Jeff Bezos took to his personal Instagram account on Monday to announce the launch of the Bezos Earth Fund, a $10 billion global initiative to undertake the existential threat of climate change.
The CEO and founder of Amazon—who currently has an estimated net worth of $129.9 billion—is pledging nearly 8% of that net worth to tackle climate change through a series of grants he will issue this summer to fund undisclosed scientists, activists and NGOs.
In a brief, informal statement on Instagram (tacked on with a generic image of Earth), Bezos wrote, “Climate change is the biggest threat to our planet. I want to work alongside others both to amplify known ways and to explore new ways of fighting the devastating impact of climate change on this planet we all share.”
The CEO’s preoccupation with Earth—versus the level of self-interest he has in Amazon’s profitability—has been a hot topic among environmental activists and even his own employees, 4,500 of whom published a piece last April calling on Bezos to address climate change at the company.
In the open letter, employees called for a stop to the AWS for Oil & Gas initiative, which boosts the fossil fuel industry by providing advanced computing technologies so it can extract more oil more efficiently. They also called for a halt of donations to the 68 climate-denying and anti-climate members of Congress, among other requests.
According to The Washington Post—which is owned by Bezos—many of those employees were apparently defying the company’s communications policy, and risked being fired for speaking up.
More recently, Bezos was under fire from critics for being “stingy” when he only donated $690,000 to Australian wildfire relief in January.
Tamara Toles O’Laughlin, North American director of 350.org, a nonprofit dedicated to sustainability efforts (primarily obliterating the fossil fuel industry for more eco-friendly and clean renewable energy solutions), told Adweek that 350.org was surprised by the Bezos Earth Fund announcement due to the Amazon executive’s neglect of his corporation’s damage to the environment.
In 2018, Amazon disclosed that its total carbon footprint was 44.4 million metric tons, making the ecommerce mammoth one of the worst polluters in the United States. The company is often criticized by consumers for its tendency to over-package and produce more waste.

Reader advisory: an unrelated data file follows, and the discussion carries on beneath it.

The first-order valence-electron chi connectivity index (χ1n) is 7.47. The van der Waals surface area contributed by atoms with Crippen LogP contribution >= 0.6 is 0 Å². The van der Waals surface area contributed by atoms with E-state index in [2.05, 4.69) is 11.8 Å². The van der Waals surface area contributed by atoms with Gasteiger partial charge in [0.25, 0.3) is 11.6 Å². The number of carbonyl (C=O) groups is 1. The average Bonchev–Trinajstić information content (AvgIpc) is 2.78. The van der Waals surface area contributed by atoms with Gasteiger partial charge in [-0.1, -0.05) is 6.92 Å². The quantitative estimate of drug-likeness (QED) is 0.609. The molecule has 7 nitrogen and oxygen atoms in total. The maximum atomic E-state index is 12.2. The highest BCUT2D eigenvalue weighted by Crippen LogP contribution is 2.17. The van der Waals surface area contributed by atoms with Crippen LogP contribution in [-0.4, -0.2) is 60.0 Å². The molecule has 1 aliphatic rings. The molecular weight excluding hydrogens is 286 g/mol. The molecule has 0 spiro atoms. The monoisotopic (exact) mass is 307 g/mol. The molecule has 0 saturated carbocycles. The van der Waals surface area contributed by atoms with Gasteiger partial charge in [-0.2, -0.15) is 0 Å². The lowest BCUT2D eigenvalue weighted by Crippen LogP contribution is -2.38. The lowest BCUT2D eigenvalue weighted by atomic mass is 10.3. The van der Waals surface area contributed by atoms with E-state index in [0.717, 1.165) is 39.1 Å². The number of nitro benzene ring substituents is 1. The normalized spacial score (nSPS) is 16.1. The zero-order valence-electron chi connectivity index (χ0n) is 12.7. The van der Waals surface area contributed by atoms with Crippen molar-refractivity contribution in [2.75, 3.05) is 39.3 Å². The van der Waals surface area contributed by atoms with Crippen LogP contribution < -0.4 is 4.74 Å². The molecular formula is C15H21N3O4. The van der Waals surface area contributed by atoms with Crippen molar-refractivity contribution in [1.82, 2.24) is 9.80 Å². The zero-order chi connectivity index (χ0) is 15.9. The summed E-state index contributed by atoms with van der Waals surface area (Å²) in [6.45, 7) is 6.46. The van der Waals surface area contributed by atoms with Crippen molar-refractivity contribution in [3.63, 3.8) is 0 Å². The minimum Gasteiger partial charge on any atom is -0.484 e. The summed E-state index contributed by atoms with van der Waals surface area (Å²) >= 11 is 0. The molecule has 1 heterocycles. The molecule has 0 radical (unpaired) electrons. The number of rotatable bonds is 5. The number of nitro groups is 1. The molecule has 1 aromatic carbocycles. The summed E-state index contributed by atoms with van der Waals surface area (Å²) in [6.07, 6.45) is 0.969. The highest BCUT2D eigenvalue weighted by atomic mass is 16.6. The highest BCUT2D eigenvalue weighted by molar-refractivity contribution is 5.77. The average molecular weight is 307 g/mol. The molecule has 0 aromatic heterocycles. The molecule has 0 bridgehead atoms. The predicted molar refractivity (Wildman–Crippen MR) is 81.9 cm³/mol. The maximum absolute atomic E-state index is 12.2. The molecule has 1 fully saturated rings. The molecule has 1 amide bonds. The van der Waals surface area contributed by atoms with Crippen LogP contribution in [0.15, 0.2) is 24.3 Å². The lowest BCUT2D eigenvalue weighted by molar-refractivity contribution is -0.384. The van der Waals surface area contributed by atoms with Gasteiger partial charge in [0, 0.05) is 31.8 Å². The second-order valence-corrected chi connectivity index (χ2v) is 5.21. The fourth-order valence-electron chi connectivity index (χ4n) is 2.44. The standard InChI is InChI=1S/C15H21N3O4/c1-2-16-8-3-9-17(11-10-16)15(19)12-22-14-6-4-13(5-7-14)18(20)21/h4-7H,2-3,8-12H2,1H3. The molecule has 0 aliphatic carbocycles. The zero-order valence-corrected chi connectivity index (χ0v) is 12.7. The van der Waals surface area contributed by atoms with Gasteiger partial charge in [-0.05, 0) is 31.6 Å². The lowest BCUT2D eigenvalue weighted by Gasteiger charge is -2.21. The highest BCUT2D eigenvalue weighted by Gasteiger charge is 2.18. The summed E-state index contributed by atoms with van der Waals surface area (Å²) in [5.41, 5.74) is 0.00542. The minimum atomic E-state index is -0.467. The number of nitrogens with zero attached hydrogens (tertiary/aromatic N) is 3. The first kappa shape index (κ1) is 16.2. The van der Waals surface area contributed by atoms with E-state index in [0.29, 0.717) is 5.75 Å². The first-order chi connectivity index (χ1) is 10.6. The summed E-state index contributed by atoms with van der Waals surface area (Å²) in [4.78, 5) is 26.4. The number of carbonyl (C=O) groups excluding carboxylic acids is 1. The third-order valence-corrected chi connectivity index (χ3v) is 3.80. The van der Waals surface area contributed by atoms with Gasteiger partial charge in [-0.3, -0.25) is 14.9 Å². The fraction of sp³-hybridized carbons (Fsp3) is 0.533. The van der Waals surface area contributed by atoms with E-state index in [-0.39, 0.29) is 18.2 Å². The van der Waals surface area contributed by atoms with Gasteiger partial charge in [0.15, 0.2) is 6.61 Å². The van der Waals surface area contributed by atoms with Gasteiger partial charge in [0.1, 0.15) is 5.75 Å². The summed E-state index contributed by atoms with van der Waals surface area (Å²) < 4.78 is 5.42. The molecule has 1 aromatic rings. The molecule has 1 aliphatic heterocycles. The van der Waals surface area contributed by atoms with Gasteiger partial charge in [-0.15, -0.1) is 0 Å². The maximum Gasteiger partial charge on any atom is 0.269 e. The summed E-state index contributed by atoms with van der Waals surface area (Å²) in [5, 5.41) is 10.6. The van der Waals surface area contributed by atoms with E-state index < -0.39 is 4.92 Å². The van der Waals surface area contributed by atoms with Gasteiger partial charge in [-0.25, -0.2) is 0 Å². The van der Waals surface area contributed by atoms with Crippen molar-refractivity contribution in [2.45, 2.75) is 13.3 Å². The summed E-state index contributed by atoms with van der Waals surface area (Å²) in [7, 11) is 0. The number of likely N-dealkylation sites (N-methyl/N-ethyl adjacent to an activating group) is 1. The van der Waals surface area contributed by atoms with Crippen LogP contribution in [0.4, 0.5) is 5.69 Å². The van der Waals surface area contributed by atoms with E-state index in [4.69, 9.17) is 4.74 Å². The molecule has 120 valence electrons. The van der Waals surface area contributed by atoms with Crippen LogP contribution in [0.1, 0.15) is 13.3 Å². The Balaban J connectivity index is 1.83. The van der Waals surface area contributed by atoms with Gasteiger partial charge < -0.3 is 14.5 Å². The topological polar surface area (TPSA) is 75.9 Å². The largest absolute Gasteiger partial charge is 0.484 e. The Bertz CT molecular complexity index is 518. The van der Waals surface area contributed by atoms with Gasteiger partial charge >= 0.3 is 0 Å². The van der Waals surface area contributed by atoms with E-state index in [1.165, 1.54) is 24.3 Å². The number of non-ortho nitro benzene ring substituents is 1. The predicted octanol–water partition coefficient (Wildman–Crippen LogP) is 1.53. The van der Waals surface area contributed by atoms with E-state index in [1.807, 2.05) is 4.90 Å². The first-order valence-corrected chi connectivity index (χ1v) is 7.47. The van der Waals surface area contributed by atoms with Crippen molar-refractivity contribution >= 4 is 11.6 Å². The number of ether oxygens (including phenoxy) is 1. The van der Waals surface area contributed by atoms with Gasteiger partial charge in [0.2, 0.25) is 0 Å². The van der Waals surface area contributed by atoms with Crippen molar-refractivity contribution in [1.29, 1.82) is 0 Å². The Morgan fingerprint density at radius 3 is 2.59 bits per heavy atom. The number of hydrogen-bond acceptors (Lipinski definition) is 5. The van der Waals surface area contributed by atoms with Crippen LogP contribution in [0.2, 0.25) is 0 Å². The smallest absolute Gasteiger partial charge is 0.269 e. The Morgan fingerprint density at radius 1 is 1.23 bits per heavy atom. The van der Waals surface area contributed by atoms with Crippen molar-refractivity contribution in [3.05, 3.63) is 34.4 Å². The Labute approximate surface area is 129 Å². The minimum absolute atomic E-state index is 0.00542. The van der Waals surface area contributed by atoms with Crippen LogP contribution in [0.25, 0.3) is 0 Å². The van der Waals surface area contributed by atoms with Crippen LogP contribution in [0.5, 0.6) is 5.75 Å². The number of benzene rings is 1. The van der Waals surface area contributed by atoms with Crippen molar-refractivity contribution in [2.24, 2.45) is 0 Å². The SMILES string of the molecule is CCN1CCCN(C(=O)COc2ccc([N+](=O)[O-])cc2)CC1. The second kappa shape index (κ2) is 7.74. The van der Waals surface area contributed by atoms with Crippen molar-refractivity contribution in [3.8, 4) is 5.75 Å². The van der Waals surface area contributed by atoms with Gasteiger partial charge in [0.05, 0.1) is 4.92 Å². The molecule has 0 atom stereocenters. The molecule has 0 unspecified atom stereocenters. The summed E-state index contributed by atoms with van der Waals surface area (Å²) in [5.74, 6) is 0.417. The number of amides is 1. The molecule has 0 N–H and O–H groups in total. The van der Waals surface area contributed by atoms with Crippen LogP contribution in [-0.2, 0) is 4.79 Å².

“350.org stands in solidarity with the hundreds of workers who have been holding Amazon accountable, and modeling a just transition led by workers. We expect The Bezos Earth Fund to celebrate the efforts of these workers, and empower them to continue pushing for higher climate standards within the company,” said O’Laughlin.
Prior to the United Nation’s Climate Action Summit in New York in September, Amazon issued a climate pledge to reach 100% zero emissions by 2030 and become carbon neutral by 2040 through renewable energy efforts. Amazon also ordered 100,000 electric vans from Rivian, with plans to have those vans out on the road as early as 2022.
“We respect this investment as a first step in the right direction, insofar as it promises resources towards people-oriented, restorative solutions, rather than false ones that inflate Amazon’s bottom line,” O’Laughlin said.
Elizabeth Jardim, senior corporate campaigner at Greenpeace USA, said that while The Bezos Earth Fund is “a welcome recognition of the serious threat of climate change,” the international environmental nonprofit has “major concerns” based on Amazon’s environmental track record.
“$10 billion dollars is indeed a large amount but its not either or—Amazon needs to eliminate its own carbon footprint while investing rapidly in renewable energy solutions,” Jardim said.
Greenpeace USA took to Twitter to publicly pose questions about the fund directed at Amazon after the announcement was published yesterday:
A person involved with Bezos Earth Fund told The Verge that the monetary focus would be entirely on charities, and not on private sector investment.